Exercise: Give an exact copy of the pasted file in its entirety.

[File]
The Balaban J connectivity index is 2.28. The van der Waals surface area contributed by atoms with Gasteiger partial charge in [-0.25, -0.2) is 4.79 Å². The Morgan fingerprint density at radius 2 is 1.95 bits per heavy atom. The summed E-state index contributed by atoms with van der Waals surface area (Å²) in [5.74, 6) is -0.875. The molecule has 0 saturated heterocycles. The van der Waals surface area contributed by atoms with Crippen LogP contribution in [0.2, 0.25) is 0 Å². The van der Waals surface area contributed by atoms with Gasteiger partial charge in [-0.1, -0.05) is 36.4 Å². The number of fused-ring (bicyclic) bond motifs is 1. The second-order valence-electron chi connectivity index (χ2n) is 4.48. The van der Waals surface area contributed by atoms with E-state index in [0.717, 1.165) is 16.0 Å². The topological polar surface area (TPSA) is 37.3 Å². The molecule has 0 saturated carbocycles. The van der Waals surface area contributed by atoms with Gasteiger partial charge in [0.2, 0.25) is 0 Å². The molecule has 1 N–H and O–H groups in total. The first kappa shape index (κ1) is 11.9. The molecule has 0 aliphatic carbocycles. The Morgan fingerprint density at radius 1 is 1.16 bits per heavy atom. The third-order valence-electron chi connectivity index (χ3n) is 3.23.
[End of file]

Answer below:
The Balaban J connectivity index is 2.28. The van der Waals surface area contributed by atoms with Gasteiger partial charge in [-0.25, -0.2) is 4.79 Å². The Morgan fingerprint density at radius 2 is 1.95 bits per heavy atom. The summed E-state index contributed by atoms with van der Waals surface area (Å²) in [5.74, 6) is -0.875. The molecule has 0 saturated heterocycles. The van der Waals surface area contributed by atoms with Crippen LogP contribution in [0.2, 0.25) is 0 Å². The van der Waals surface area contributed by atoms with Gasteiger partial charge in [-0.1, -0.05) is 36.4 Å². The number of fused-ring (bicyclic) bond motifs is 1. The second-order valence-electron chi connectivity index (χ2n) is 4.48. The van der Waals surface area contributed by atoms with E-state index in [0.717, 1.165) is 16.0 Å². The topological polar surface area (TPSA) is 37.3 Å². The molecule has 0 saturated carbocycles. The van der Waals surface area contributed by atoms with Gasteiger partial charge in [0.2, 0.25) is 0 Å². The molecule has 1 N–H and O–H groups in total. The first kappa shape index (κ1) is 11.9. The molecule has 0 aliphatic carbocycles. The Morgan fingerprint density at radius 1 is 1.16 bits per heavy atom. The third-order valence-electron chi connectivity index (χ3n) is 3.23.